The Christian scholar faces an interesting paradox concerning postmodernism’s influence in higher education (Edlin, 2009). One of the key components of the modernism paradigm was the ability for humans to reason (Pells, 2007). Universities were based largely on a model in which young adults were expected to first acquire knowledge, principles, and skills, and then later apply that which was learned to their career ambitions, citizenship, or professional development (Willis, 1995). But in the 1960s and 1970s, higher education began to face increasing social pressure as the ideas of modernism associated with knowledge acquisition, power, and authority came under scrutiny and were replaced with plurality and skepticism (Maranto, Redding, & Hess, 2009). This trend largely grew out of the ideas of French philosopher Jean-Francois Lyotard and his work The Postmodern Condition: A Report on Knowledge (Cary, 1999). Postmodernism has declared Christian scholarship null and void. Conversely, it has unintentionally reignited the quest to understand the spiritual nature of mankind and the world. Thus, Christian scholars have an opportunity to re-engage in a dialogue that had appeared to be closing (Martini, 2008). Ultimately, the Christian scholar must be grounded in an understanding of Biblical principles and open to the empowerment of the Holy Spirit if in fact they are to carry forth the great task of protecting the Truth with which they have been entrusted (2 Timothy 1:14) and they must not shy away from the conversation.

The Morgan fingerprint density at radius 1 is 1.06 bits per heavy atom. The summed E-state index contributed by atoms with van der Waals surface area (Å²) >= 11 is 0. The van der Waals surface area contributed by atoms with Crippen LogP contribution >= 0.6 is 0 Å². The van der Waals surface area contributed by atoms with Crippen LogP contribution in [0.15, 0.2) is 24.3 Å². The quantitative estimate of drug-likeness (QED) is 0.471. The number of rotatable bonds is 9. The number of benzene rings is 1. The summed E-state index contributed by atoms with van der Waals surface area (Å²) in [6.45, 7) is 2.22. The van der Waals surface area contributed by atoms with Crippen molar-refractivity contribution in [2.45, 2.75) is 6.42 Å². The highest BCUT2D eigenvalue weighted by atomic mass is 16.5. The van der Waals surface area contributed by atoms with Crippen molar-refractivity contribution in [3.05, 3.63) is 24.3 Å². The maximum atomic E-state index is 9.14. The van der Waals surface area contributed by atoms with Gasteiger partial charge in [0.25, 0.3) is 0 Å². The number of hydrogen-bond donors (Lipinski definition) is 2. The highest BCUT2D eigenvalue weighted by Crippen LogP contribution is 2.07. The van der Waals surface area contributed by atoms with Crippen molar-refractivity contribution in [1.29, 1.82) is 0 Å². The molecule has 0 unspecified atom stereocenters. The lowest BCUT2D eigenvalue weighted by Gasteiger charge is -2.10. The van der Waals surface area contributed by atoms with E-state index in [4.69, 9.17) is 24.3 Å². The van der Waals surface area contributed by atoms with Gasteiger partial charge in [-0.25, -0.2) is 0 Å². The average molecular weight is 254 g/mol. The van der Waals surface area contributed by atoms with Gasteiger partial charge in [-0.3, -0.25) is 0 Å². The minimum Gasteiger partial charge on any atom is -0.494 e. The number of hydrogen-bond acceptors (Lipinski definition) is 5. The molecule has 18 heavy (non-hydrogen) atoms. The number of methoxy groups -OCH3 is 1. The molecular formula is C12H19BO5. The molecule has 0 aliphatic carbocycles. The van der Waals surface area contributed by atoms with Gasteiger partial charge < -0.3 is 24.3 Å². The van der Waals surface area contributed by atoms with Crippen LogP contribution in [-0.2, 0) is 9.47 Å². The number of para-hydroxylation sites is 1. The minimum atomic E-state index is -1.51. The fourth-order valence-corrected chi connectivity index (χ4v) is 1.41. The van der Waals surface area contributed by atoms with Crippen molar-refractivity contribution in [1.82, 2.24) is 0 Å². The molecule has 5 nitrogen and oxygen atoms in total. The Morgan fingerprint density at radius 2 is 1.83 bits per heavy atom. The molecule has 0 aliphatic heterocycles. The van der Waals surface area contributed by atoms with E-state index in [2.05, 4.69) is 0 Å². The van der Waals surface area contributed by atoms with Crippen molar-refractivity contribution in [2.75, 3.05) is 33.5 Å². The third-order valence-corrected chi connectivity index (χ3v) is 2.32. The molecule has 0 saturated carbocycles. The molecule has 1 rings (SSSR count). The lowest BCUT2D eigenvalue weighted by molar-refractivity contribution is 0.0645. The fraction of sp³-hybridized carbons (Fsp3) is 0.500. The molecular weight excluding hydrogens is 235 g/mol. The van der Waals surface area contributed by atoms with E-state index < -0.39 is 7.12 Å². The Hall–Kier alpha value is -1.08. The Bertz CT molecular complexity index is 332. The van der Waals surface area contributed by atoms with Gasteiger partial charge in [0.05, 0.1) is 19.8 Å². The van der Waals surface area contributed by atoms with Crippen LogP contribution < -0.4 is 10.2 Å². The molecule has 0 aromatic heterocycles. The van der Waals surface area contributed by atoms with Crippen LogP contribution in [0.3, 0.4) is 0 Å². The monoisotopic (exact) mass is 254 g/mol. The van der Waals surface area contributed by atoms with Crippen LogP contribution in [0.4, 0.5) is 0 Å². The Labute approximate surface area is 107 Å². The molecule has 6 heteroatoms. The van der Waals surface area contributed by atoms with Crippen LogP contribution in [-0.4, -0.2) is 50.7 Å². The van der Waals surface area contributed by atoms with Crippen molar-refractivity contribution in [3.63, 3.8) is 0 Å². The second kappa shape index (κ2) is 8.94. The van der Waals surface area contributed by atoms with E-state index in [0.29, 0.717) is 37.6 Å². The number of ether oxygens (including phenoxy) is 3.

Otto, Patrick and Malcolm, Lani M.
"The Postmodern Paradox: How the Christian Scholar has Both Declined and Thrived as a Result of Postmodernism’s Influence in Higher Education,"
International Christian Community of Teacher Educators Journal: Vol. 9
, Article 5.
Available at: http://digitalcommons.georgefox.edu/icctej/vol9/iss1/5